FIRST CHRISTIAN CONVERTS
In this lesson we will learn about the first converts to the religion of Jesus Christ. In the second chapter of the book of Acts of the Apostles we have a record of the sermon preached by the apostle Peter, which was the first time the gospel was preached in fact. The gospel (glad tidings) had been preached before in prophecy during the Mosaic dispensation by men who had foretold the coming of Messiah. It had been preached in principle during the lifetime of John the Baptist and the ministry of Jesus. But now, for the first time, the gospel was preached as a reality among men and the opportunity was offered to those who heard it to become members of the church that Jesus built, to receive the remission of their sins, and the peace of God which passeth all understanding. It is recommended that the student read the second chapter of the book of Acts in its entirety along with this lesson.
In the first four verses of the second chapter of Acts, we are told how Christ, in executing his first administrative act as King of kings, and Lord of lords, sent upon his apostles the mighty power of the Holy Ghost. During his life Jesus had promised to send this power, sometimes called “the Comforter,” to the apostles and had said, “And I will pray the Father, and he shall give you another Comforter, that he may abide with you for ever; Even the Spirit of truth: whom the world cannot receive, because it seeth him not, neither knoweth him: but ye shall know him; for he dwelleth with you, and shall be in you” (John 14:16,17). In the same conversation he also said, “But when the Comforter is come, whom I will send unto you from the Father, even the Spirit of truth, which proceedeth from the Father, he shall testify of me” (John 15:26). “Howbeit when he, the Spirit of truth, is come, he will guide you into all truth: for he shall not speak of himself; but whatsoever he shall hear, that shall he speak: and he will show you things to come” (John 16:13).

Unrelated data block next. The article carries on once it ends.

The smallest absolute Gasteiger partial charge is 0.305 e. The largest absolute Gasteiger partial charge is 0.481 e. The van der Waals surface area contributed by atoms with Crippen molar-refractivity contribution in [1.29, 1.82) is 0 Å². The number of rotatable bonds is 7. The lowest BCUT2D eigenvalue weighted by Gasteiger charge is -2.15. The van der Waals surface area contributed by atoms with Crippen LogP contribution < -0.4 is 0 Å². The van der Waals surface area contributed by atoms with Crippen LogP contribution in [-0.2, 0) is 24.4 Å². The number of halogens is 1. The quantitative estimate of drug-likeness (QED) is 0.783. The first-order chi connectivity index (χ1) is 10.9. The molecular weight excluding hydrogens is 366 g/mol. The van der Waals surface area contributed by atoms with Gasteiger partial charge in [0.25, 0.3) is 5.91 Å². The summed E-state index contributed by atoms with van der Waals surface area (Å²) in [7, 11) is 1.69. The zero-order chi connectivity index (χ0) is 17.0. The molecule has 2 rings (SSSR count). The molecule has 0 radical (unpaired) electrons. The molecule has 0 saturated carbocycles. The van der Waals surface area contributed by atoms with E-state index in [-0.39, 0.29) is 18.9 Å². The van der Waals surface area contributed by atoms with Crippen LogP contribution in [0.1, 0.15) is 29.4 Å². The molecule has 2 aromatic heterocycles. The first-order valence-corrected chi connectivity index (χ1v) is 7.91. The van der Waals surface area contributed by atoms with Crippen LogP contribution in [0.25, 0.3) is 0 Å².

Therefore, upon the reception of this power from on high the apostles were guided into all truth and were authorized to preach to men the terms of God’s covenant with men. This power came with a great demonstration that attracted the attention of the people who were in Jerusalem and they came to the place where the apostles were. They were all amazed and marveled because these men of Galilee, who were considered to be ignorant and unlearned, were the objects of such a startling display and because, when the apostles spoke, every man heard and understood in his own language, even though the people present represented fifteen different provinces. Some of the people who gathered to behold this wondrous sight thoughtlessly accused the apostles of being drunk. Peter stood up with the eleven, attracted the attention of the multitude, and denied the groundless charge.